From Demon vs. Monster: The Vice-Presidential Debate and an Historianâ€™s Harassment
from Hank Reichman on Academe Blog
The scare quotes are disdainful when they come from a university president.
But what is really shocking is how this alleged â€œeducational leader,â€ a college president, could evidence such rank disdain for the academyâ€™s and societyâ€™s most precious core values by placing the words academic freedom and free speech in scare quotes.
What signals danger, however, is that the president was so easily drawn by trolls.
From Kamala Harris grilling prompts doubtful claim from Amy Coney Barrett
> Harris also tackled Barrettâ€™s views on abortion, making a carefully laid-out case that despite Barrettâ€™s equivocation and insistence that she is unbiased on the issue of reproductive rights, she is far from it.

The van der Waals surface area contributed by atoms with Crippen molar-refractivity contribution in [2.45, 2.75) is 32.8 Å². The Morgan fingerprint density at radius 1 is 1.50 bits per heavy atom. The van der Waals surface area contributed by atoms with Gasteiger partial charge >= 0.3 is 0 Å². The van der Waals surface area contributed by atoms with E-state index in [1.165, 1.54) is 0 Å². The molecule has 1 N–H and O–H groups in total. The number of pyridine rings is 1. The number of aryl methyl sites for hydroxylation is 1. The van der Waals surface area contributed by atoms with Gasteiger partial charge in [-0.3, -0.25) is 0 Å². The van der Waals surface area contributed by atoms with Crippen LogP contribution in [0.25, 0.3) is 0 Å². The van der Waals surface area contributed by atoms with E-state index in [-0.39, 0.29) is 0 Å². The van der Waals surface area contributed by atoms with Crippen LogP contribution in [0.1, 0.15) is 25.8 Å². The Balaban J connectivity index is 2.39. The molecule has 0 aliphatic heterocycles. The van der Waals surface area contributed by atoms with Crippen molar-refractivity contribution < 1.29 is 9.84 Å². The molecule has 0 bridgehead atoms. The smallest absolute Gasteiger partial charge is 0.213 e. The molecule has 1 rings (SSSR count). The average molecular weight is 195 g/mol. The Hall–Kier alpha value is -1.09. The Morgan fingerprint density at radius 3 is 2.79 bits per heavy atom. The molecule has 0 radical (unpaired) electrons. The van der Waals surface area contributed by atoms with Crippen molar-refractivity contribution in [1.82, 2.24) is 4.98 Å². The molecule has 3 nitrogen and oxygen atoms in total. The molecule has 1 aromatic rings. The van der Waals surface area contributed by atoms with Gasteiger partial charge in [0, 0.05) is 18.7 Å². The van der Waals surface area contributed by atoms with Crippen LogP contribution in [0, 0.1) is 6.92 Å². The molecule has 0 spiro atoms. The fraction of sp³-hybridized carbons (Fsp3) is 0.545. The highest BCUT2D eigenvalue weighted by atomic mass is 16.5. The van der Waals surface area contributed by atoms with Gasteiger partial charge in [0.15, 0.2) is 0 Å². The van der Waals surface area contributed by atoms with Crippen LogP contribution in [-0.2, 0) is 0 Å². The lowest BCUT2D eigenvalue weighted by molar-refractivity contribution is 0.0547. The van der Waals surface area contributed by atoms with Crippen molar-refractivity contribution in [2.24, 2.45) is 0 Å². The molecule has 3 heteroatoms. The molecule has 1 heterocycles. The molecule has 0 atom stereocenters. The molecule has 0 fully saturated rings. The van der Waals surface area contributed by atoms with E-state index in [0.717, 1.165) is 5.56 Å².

Barrett was a member of a â€œright to lifeâ€ organization that in 2016 promoted a crisis pregnancy center in South Bend, Indiana, that has been criticized for misleading and misdirecting vulnerable women seeking abortions. She has signed off on a newspaper ad calling Roe v Wade â€“ the landmark 1973 ruling protecting the right to choose â€“ â€œbarbaricâ€. A Notre Dame Magazine article from 2013 describes a lecture series during which Barrett â€œspoke â€¦ to her own conviction that life begins at conceptionâ€.